The Brain Fever bird got its name from the English because they heard the bird call as "brain fever". But when the same bird migrates to Maharashtra in the monsoon, the locals hear the same call as Pertewha, indicating the start of the sowing season.
This and other interesting trivia of bird calls of 192 species across India, from Mumbai to the North-East, have made their way in to a DVD titled Indian Bird Calls by the Bombay Natural History Society compiled by Dr Erach Bharucha.
Many of the calls were originally recorded 40 years ago in the Lonavla-Khandala area of the Western Ghats. In the 1990s, Barucha along with naturalists Brother Navarro and BCR Bertram recorded the bird calls on two audio cassettes. Bharucha has converted these calls on DVD.
The DVD showcases various types of calls that explain bird behaviour, their social life, the habitat in which they live and their interaction with others. It also comprises bird pictures and videos, species information and species distribution.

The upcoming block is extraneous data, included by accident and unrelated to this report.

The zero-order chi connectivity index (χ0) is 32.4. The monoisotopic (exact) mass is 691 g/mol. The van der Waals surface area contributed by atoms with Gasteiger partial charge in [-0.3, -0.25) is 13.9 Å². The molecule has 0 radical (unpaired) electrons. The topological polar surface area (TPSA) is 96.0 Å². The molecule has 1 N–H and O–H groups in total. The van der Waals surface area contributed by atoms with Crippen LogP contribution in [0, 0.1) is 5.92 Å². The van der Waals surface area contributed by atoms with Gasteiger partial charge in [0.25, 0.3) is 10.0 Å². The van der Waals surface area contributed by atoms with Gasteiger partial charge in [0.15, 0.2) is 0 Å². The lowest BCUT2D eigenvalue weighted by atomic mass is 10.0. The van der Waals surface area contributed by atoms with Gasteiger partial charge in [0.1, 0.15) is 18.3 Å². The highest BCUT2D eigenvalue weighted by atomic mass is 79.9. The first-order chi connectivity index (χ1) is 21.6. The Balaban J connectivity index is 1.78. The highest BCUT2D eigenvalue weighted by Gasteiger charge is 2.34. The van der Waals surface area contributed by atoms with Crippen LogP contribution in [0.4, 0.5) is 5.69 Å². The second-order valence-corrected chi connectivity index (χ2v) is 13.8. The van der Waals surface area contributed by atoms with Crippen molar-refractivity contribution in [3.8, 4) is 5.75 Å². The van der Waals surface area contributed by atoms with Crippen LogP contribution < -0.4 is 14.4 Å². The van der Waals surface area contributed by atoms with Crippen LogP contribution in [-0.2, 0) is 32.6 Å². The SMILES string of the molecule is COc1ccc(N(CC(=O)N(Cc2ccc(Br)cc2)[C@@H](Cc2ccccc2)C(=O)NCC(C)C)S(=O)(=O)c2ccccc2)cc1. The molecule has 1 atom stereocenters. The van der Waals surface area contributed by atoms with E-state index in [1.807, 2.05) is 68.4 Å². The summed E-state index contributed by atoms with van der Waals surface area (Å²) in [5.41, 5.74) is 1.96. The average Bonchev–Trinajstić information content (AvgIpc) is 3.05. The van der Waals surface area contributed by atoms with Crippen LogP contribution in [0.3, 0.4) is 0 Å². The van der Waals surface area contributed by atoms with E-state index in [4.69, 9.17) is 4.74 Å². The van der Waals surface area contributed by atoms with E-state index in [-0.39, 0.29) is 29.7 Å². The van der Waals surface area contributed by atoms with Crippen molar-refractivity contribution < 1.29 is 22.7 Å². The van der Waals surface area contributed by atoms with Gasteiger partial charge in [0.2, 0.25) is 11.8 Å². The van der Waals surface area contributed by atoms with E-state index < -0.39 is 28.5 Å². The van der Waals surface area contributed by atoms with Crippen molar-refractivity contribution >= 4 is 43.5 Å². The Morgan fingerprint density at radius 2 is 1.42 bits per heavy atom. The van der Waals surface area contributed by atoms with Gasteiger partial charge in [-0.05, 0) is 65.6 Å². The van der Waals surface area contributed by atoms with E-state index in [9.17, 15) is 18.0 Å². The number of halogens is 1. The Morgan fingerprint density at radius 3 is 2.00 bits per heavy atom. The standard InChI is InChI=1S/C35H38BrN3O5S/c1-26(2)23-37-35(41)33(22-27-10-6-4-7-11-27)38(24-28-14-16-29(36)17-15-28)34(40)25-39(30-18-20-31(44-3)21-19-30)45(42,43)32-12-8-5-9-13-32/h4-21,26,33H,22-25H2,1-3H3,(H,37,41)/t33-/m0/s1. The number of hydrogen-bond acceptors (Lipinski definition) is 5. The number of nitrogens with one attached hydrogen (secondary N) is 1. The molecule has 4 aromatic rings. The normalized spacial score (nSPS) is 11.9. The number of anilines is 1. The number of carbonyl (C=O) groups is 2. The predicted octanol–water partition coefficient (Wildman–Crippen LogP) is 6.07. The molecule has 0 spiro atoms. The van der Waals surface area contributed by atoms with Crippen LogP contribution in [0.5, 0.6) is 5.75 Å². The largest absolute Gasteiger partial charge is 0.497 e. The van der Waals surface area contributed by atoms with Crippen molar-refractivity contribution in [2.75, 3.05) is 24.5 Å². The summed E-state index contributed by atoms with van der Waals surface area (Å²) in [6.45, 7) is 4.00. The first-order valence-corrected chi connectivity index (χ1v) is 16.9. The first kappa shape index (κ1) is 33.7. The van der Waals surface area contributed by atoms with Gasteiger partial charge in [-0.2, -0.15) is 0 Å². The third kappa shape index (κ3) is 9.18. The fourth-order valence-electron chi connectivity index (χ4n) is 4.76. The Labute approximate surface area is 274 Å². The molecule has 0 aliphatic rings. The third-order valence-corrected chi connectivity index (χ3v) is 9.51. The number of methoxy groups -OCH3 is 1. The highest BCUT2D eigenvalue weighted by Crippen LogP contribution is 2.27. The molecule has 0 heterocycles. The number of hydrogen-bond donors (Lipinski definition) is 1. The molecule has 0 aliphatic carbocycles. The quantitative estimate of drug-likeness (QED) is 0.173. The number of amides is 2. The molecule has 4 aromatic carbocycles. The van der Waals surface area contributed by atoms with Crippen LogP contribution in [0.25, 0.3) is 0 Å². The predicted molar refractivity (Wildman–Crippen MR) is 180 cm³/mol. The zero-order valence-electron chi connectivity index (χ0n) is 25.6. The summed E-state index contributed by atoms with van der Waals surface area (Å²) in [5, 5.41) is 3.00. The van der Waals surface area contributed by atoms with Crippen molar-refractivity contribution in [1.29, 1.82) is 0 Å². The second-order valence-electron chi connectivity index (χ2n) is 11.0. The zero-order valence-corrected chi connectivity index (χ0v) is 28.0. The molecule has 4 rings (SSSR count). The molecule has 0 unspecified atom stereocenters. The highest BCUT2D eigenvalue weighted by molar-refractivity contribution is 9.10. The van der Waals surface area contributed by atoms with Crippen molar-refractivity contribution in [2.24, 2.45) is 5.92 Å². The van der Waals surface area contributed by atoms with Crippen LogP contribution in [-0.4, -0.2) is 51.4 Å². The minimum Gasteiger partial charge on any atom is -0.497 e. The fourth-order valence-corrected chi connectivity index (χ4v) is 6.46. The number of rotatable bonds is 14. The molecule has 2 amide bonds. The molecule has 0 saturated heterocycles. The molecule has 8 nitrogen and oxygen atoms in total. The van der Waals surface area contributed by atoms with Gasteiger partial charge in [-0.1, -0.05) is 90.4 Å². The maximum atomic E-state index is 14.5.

"Normally, we watch birds. But the process is incomplete without the ear because only the ear can help one know the species," said Raju Kasambe, head, Important Bird Areas at BNHS. "The only way anyone can identify two similar looking birds would be through the call."
Aimed at helping bird watchers and ornithologists to enhance their experience, the DVD also depicts how bird calls are rooted in cultures of every part of the world. The DVD will be available for sale at BNHS office as well as online.